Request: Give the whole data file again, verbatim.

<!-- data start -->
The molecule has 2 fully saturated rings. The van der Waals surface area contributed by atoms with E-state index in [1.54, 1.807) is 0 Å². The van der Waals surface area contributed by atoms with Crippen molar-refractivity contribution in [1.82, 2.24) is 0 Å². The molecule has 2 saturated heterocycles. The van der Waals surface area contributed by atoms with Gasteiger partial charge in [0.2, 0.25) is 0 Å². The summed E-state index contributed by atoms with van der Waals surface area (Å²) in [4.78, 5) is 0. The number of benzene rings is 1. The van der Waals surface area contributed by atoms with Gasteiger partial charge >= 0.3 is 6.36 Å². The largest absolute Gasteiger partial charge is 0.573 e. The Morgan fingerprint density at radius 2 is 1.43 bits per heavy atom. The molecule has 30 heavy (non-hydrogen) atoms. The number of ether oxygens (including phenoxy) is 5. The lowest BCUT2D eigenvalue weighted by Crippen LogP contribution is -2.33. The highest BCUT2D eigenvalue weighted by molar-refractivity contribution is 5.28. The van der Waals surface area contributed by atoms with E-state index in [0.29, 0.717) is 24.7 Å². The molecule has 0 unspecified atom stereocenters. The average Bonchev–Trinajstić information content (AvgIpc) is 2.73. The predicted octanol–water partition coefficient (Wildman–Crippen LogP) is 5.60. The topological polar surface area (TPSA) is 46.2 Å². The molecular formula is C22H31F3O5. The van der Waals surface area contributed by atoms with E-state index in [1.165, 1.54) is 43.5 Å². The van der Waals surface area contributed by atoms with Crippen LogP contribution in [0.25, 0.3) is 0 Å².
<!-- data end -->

The molecule has 2 fully saturated rings. The van der Waals surface area contributed by atoms with E-state index in [1.54, 1.807) is 0 Å². The van der Waals surface area contributed by atoms with Crippen molar-refractivity contribution in [1.82, 2.24) is 0 Å². The molecule has 2 saturated heterocycles. The van der Waals surface area contributed by atoms with Gasteiger partial charge in [0.2, 0.25) is 0 Å². The summed E-state index contributed by atoms with van der Waals surface area (Å²) in [4.78, 5) is 0. The number of benzene rings is 1. The van der Waals surface area contributed by atoms with Gasteiger partial charge >= 0.3 is 6.36 Å². The largest absolute Gasteiger partial charge is 0.573 e. The Morgan fingerprint density at radius 2 is 1.43 bits per heavy atom. The molecule has 30 heavy (non-hydrogen) atoms. The number of ether oxygens (including phenoxy) is 5. The lowest BCUT2D eigenvalue weighted by Crippen LogP contribution is -2.33. The highest BCUT2D eigenvalue weighted by molar-refractivity contribution is 5.28. The van der Waals surface area contributed by atoms with E-state index in [0.29, 0.717) is 24.7 Å². The molecule has 0 unspecified atom stereocenters. The average Bonchev–Trinajstić information content (AvgIpc) is 2.73. The predicted octanol–water partition coefficient (Wildman–Crippen LogP) is 5.60. The topological polar surface area (TPSA) is 46.2 Å². The molecular formula is C22H31F3O5. The van der Waals surface area contributed by atoms with E-state index in [1.165, 1.54) is 43.5 Å². The van der Waals surface area contributed by atoms with Crippen LogP contribution in [0.25, 0.3) is 0 Å².